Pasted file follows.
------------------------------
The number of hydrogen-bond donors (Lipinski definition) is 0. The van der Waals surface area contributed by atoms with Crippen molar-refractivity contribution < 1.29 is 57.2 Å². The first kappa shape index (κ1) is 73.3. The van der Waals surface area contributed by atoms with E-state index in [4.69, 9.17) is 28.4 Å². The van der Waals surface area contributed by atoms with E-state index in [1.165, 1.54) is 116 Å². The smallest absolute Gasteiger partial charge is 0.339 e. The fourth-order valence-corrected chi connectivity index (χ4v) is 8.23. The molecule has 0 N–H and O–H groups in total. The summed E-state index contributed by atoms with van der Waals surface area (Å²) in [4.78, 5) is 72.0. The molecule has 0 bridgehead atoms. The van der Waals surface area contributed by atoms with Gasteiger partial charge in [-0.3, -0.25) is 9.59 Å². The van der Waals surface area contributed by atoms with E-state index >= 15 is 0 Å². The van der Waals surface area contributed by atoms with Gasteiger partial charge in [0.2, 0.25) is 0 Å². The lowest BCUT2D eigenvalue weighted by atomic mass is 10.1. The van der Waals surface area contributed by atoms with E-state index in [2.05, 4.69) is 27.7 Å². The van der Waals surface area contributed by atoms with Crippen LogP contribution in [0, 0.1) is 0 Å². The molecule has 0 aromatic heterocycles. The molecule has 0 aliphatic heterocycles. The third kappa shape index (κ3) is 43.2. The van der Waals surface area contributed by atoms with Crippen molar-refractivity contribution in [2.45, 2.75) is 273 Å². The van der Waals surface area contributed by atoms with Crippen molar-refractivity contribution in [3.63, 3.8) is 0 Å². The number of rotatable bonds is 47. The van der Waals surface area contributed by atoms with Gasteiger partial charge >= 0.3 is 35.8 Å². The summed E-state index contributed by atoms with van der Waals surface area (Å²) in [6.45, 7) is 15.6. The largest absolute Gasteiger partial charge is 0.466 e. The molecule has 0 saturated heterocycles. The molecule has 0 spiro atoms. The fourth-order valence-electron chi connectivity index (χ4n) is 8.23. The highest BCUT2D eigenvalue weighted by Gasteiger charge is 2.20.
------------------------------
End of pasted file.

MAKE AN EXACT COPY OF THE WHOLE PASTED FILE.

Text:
The number of hydrogen-bond donors (Lipinski definition) is 0. The van der Waals surface area contributed by atoms with Crippen molar-refractivity contribution < 1.29 is 57.2 Å². The first kappa shape index (κ1) is 73.3. The van der Waals surface area contributed by atoms with E-state index in [4.69, 9.17) is 28.4 Å². The van der Waals surface area contributed by atoms with E-state index in [1.165, 1.54) is 116 Å². The smallest absolute Gasteiger partial charge is 0.339 e. The fourth-order valence-corrected chi connectivity index (χ4v) is 8.23. The molecule has 0 N–H and O–H groups in total. The summed E-state index contributed by atoms with van der Waals surface area (Å²) in [4.78, 5) is 72.0. The molecule has 0 bridgehead atoms. The van der Waals surface area contributed by atoms with Gasteiger partial charge in [-0.3, -0.25) is 9.59 Å². The van der Waals surface area contributed by atoms with E-state index >= 15 is 0 Å². The van der Waals surface area contributed by atoms with Gasteiger partial charge in [0.2, 0.25) is 0 Å². The lowest BCUT2D eigenvalue weighted by atomic mass is 10.1. The van der Waals surface area contributed by atoms with E-state index in [2.05, 4.69) is 27.7 Å². The van der Waals surface area contributed by atoms with Crippen LogP contribution in [0, 0.1) is 0 Å². The molecule has 0 aromatic heterocycles. The molecule has 0 aliphatic heterocycles. The third kappa shape index (κ3) is 43.2. The van der Waals surface area contributed by atoms with Crippen molar-refractivity contribution in [2.45, 2.75) is 273 Å². The van der Waals surface area contributed by atoms with Crippen molar-refractivity contribution in [3.63, 3.8) is 0 Å². The number of rotatable bonds is 47. The van der Waals surface area contributed by atoms with Gasteiger partial charge >= 0.3 is 35.8 Å². The summed E-state index contributed by atoms with van der Waals surface area (Å²) in [6.45, 7) is 15.6. The largest absolute Gasteiger partial charge is 0.466 e. The molecule has 0 saturated heterocycles. The molecule has 0 spiro atoms. The fourth-order valence-electron chi connectivity index (χ4n) is 8.23. The highest BCUT2D eigenvalue weighted by Gasteiger charge is 2.20.